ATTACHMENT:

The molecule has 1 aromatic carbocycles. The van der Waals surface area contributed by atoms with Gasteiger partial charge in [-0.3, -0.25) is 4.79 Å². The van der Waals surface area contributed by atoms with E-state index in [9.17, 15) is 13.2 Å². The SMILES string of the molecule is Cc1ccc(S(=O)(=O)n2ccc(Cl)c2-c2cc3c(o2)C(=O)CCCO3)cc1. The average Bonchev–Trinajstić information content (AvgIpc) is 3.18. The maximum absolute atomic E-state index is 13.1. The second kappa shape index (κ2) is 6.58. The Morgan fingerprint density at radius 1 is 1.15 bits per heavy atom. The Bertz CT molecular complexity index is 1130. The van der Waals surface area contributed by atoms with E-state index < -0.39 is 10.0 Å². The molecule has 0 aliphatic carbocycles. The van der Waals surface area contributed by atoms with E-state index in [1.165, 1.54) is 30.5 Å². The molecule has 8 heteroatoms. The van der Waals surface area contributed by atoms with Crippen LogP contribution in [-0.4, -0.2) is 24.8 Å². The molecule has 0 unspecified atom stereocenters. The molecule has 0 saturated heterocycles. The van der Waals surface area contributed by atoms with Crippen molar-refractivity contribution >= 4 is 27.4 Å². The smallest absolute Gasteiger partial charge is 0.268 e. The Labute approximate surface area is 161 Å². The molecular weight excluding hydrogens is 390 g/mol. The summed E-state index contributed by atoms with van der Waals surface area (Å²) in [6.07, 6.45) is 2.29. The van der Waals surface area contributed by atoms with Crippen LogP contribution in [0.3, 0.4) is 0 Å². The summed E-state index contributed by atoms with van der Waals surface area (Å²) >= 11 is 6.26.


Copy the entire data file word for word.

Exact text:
The molecule has 1 aromatic carbocycles. The van der Waals surface area contributed by atoms with Gasteiger partial charge in [-0.3, -0.25) is 4.79 Å². The van der Waals surface area contributed by atoms with E-state index in [9.17, 15) is 13.2 Å². The SMILES string of the molecule is Cc1ccc(S(=O)(=O)n2ccc(Cl)c2-c2cc3c(o2)C(=O)CCCO3)cc1. The average Bonchev–Trinajstić information content (AvgIpc) is 3.18. The maximum absolute atomic E-state index is 13.1. The second kappa shape index (κ2) is 6.58. The Morgan fingerprint density at radius 1 is 1.15 bits per heavy atom. The Bertz CT molecular complexity index is 1130. The van der Waals surface area contributed by atoms with E-state index < -0.39 is 10.0 Å². The molecule has 0 aliphatic carbocycles. The van der Waals surface area contributed by atoms with E-state index in [1.165, 1.54) is 30.5 Å². The molecule has 8 heteroatoms. The van der Waals surface area contributed by atoms with Crippen LogP contribution in [-0.4, -0.2) is 24.8 Å². The molecule has 0 unspecified atom stereocenters. The molecule has 0 saturated heterocycles. The van der Waals surface area contributed by atoms with Crippen molar-refractivity contribution >= 4 is 27.4 Å². The smallest absolute Gasteiger partial charge is 0.268 e. The Labute approximate surface area is 161 Å². The molecular weight excluding hydrogens is 390 g/mol. The summed E-state index contributed by atoms with van der Waals surface area (Å²) in [6.07, 6.45) is 2.29. The van der Waals surface area contributed by atoms with Crippen LogP contribution in [0.3, 0.4) is 0 Å². The summed E-state index contributed by atoms with van der Waals surface area (Å²) >= 11 is 6.26.